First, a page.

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Dark Venture - First Impressions

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JL Updated January 08, 2020
 
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Dark Venture - First Impressions

Game Information

Game Name
Designer
There Will Be Games

Venture is exactly the kind of game that select members of this site go crazy for and a cult following develops.

I played this thing last night and my mind is still reeling from just how strange, unique, cumbersome, charming, and awesome it was.

It dubs itself as an “adventure card game,” but that’s only because the main components are cards. Don’t think Pathfinder ACG, this comes across as something more akin that upper echelon of adventure games like Dungeon Degenerate or Shadows of Malice. If you liked either of those, Dark Venture is very much your thing.

The setting is far future fantasy devastated by magical catastrophe that killed most people but changed those who lived. And then it happened again. This is one of those games where the artist is also the designer and what you get is a complete *vision.* The artwork draws to mind Gamma World, Bakshi’s Wizards, 1st edition D&D and He-Man if Eternia went to hell in a hand basket.

I don't want to spoil anything but this is a game that tells weird fantasy stories. It has a strong Dying Earth vibe to it. I had the ability to rip open space time. I discovered an alternate timeline. This kind of “big idea” stuff is EVERYWHERE. Whenever a location is played, you reference a book that describes what you see from the distance, giving you just enough mystery to want to see what it is or maybe run the other way. Entering the location triggers another passage that describes what happens. I'm not sure if the retail version will have it, but the Kickstarter edition has 2 sets of books to help keep that stuff fresh. As it stands, I played 12 rounds and hardly saw any substantial amount of what could happen.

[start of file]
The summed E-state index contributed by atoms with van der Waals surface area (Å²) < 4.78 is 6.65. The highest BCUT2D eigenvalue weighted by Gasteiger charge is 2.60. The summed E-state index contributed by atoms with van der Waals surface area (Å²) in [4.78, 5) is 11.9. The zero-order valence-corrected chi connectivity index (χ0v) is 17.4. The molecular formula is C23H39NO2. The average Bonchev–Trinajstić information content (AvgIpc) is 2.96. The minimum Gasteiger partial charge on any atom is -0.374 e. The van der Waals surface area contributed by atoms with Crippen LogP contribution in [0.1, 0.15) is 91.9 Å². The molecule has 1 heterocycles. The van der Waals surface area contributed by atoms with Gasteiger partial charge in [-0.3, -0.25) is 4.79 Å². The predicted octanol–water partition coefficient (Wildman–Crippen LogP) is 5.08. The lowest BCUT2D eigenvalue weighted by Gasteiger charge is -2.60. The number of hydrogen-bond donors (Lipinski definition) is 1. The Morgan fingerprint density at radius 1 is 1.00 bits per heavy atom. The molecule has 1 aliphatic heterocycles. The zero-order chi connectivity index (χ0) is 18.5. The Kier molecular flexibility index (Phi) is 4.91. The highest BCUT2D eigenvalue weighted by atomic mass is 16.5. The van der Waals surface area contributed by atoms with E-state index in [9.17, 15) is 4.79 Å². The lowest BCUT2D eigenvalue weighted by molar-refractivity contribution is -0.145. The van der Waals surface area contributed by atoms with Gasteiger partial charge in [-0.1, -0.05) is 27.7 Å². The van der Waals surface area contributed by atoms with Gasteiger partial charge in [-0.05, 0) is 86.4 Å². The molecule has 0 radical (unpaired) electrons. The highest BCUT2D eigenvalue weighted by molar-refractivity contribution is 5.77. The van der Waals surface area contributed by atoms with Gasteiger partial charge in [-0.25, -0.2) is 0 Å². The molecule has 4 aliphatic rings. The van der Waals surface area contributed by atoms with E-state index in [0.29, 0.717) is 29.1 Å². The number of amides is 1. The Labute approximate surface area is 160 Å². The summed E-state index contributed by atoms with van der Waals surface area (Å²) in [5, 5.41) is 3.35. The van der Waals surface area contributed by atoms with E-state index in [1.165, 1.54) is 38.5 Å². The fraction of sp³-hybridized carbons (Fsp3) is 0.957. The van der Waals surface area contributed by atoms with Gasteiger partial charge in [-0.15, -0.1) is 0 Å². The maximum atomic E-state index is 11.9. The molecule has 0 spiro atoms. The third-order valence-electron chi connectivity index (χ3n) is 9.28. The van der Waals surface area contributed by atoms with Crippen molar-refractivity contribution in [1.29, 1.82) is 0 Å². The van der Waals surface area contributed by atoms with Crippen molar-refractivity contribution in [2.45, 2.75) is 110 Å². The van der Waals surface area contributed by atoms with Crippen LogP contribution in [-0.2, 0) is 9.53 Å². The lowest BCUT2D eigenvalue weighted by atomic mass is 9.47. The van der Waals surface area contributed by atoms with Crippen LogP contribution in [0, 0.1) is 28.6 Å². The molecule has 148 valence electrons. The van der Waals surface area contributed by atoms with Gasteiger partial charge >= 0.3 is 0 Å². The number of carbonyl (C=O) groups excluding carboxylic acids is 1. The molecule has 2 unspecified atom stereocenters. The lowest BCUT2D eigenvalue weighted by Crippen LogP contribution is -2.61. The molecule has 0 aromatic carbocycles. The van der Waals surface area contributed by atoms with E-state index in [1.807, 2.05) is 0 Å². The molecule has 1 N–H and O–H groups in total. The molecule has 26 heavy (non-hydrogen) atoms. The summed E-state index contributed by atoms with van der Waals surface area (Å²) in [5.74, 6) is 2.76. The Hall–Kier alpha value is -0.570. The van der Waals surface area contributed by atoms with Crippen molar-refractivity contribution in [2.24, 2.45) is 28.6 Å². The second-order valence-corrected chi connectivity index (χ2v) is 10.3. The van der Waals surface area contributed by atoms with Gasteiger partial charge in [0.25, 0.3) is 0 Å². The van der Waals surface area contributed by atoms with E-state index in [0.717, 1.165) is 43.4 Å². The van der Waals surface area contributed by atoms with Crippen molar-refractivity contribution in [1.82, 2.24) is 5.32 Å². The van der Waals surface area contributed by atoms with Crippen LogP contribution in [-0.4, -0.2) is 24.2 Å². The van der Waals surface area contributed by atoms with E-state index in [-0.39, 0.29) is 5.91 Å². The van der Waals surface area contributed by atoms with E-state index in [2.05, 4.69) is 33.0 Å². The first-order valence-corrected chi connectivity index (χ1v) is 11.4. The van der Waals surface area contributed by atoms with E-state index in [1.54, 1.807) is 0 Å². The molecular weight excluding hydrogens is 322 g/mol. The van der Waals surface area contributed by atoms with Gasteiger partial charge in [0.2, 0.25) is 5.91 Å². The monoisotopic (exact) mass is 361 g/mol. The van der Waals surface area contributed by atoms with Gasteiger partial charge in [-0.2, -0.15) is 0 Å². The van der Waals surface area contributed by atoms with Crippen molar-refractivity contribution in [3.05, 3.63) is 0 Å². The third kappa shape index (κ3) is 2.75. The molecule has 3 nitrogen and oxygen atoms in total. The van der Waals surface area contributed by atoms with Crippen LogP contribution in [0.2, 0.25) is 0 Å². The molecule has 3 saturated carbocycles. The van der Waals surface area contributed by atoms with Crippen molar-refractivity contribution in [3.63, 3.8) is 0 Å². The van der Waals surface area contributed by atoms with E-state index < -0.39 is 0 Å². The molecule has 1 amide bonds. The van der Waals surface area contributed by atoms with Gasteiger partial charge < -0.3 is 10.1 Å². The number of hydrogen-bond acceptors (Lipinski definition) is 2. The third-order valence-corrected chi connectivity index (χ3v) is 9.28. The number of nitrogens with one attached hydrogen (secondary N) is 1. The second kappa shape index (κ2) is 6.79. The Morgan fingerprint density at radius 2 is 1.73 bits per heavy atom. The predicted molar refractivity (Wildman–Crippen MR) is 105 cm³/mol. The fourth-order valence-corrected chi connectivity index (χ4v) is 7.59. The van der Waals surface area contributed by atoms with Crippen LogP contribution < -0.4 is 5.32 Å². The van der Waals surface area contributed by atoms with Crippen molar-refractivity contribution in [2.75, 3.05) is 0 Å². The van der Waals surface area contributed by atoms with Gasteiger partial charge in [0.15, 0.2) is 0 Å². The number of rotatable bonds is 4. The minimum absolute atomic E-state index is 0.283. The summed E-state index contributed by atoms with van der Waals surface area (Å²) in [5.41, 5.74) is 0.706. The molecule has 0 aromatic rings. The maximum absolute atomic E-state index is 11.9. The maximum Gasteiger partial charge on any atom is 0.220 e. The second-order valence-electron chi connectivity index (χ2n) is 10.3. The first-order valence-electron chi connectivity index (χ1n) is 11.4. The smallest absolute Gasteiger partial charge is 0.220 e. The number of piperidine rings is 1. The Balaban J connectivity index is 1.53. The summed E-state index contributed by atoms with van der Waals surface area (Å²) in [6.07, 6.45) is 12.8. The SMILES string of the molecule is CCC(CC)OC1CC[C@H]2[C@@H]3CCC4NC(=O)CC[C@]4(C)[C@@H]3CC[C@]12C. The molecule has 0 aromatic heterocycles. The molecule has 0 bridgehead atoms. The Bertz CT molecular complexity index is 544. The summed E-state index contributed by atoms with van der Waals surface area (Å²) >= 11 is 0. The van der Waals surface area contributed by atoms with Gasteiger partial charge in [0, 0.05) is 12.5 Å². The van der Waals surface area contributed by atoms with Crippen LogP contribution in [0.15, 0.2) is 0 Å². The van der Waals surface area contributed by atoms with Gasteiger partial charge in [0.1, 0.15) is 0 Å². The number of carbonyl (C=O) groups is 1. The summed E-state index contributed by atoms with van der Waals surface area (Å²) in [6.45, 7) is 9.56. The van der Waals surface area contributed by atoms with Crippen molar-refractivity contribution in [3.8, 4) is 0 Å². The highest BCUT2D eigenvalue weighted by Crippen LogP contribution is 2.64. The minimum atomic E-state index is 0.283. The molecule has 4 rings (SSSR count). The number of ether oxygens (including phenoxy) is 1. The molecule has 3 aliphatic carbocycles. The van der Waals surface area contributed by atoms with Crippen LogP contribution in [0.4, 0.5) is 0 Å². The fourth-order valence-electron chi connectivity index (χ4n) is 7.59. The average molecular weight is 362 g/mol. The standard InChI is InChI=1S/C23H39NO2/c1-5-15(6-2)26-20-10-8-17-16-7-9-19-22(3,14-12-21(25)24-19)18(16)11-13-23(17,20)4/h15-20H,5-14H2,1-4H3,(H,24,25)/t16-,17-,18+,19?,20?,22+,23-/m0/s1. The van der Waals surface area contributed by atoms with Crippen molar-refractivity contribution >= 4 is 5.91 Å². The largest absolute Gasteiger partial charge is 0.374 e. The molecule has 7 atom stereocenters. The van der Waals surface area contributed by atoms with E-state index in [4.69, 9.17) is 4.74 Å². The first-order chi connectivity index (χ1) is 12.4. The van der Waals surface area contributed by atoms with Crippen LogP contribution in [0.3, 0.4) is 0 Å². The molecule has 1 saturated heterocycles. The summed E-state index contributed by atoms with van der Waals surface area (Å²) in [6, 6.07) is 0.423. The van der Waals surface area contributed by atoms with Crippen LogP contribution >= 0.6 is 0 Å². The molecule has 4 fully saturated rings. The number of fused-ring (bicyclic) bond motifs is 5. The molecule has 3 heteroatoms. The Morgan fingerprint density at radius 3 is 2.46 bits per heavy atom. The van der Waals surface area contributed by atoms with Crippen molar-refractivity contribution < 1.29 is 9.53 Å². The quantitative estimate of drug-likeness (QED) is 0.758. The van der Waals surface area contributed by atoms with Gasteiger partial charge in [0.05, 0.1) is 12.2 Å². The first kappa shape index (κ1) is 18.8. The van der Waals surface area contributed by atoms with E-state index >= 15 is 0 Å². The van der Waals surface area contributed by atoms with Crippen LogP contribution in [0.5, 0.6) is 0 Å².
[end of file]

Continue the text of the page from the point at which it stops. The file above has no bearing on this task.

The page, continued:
Gameplay is rather unique and it took awhile getting used to it at first. Rules are unfortunately buried in the rulebook and this is not a game for those who want their hand held through how to play. You just have to stop worrying and go for it. It ended up being much more straight forward than Shadows of Malice or Dungeon Degenerates once I got a hang of it. The locations and characters that appear are largely out there by players. I really enjoyed feeling like I was helping to layout the ground work for where this strange story could go while still being immersed in it.

I highly recommend this one.

Josh Look (He/Him)
Staff Podcaster

One night during the summer of 1997, Josh Look's cool uncle who owned a comic shop taught him how to play Magic the Gathering. The game set off his imagination in a way that he could not sleep that night, and he's been fascinated by games ever since. He spent many afternoons during his high school years skipping homework to play Dungeons & Dragons and paint Warhammer minatures, going on to discover hobby board games in his early 20s. He's been a writer for Fortress Ameritrash and is the creator and co-host of the geek culture podcast, The Wolfman's Lounge. He enjoys games that encourage a heavy amount of table talk and those that explore their themes beyond just their settings.

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Josh Look's Avatar
Josh Look replied the topic: #305043 12 Dec 2019 08:31
I’m going to go ahead and create a thread for this one because this is exactly the kind of game that select members of this site go crazy for and a cult following develops.

I played this thing last night and my mind is still reeling from just how strange, unique, cumbersome, charming, and awesome it was.